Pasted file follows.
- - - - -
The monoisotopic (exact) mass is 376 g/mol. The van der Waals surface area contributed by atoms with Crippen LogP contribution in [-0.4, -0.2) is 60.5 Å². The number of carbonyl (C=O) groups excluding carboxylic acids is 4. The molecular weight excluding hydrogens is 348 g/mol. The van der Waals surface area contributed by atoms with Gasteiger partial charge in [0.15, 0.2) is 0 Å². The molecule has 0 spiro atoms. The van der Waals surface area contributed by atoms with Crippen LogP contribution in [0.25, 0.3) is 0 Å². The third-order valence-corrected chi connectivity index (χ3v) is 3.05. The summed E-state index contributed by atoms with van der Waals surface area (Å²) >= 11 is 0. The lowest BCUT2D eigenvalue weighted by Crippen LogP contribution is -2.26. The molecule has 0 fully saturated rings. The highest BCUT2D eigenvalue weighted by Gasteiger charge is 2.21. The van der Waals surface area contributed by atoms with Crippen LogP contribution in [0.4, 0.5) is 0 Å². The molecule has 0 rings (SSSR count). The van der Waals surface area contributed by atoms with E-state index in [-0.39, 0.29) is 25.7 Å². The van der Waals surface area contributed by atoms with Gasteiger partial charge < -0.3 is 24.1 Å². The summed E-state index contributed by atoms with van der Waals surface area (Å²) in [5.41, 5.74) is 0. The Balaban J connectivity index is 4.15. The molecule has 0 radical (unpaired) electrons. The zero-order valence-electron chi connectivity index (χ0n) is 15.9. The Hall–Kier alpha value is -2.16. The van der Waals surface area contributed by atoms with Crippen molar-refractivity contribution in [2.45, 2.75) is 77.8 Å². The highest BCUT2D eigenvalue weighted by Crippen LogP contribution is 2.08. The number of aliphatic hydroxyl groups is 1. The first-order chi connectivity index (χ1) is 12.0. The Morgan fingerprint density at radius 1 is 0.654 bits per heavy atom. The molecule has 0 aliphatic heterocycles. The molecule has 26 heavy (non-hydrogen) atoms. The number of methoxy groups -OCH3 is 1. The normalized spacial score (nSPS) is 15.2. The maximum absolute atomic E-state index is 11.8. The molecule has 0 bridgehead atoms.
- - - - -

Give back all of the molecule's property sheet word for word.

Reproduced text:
The monoisotopic (exact) mass is 376 g/mol. The van der Waals surface area contributed by atoms with Crippen LogP contribution in [-0.4, -0.2) is 60.5 Å². The number of carbonyl (C=O) groups excluding carboxylic acids is 4. The molecular weight excluding hydrogens is 348 g/mol. The van der Waals surface area contributed by atoms with Gasteiger partial charge in [0.15, 0.2) is 0 Å². The molecule has 0 spiro atoms. The van der Waals surface area contributed by atoms with Crippen LogP contribution in [0.25, 0.3) is 0 Å². The third-order valence-corrected chi connectivity index (χ3v) is 3.05. The summed E-state index contributed by atoms with van der Waals surface area (Å²) >= 11 is 0. The lowest BCUT2D eigenvalue weighted by Crippen LogP contribution is -2.26. The molecule has 0 fully saturated rings. The highest BCUT2D eigenvalue weighted by Gasteiger charge is 2.21. The van der Waals surface area contributed by atoms with Crippen LogP contribution in [0.4, 0.5) is 0 Å². The molecule has 0 rings (SSSR count). The van der Waals surface area contributed by atoms with E-state index in [-0.39, 0.29) is 25.7 Å². The van der Waals surface area contributed by atoms with Gasteiger partial charge < -0.3 is 24.1 Å². The summed E-state index contributed by atoms with van der Waals surface area (Å²) in [5.41, 5.74) is 0. The Balaban J connectivity index is 4.15. The molecule has 0 radical (unpaired) electrons. The zero-order valence-electron chi connectivity index (χ0n) is 15.9. The Hall–Kier alpha value is -2.16. The van der Waals surface area contributed by atoms with Crippen molar-refractivity contribution in [2.45, 2.75) is 77.8 Å². The highest BCUT2D eigenvalue weighted by Crippen LogP contribution is 2.08. The number of aliphatic hydroxyl groups is 1. The first-order chi connectivity index (χ1) is 12.0. The Morgan fingerprint density at radius 1 is 0.654 bits per heavy atom. The molecule has 0 aliphatic heterocycles. The molecule has 26 heavy (non-hydrogen) atoms. The number of methoxy groups -OCH3 is 1. The normalized spacial score (nSPS) is 15.2. The maximum absolute atomic E-state index is 11.8. The molecule has 0 bridgehead atoms.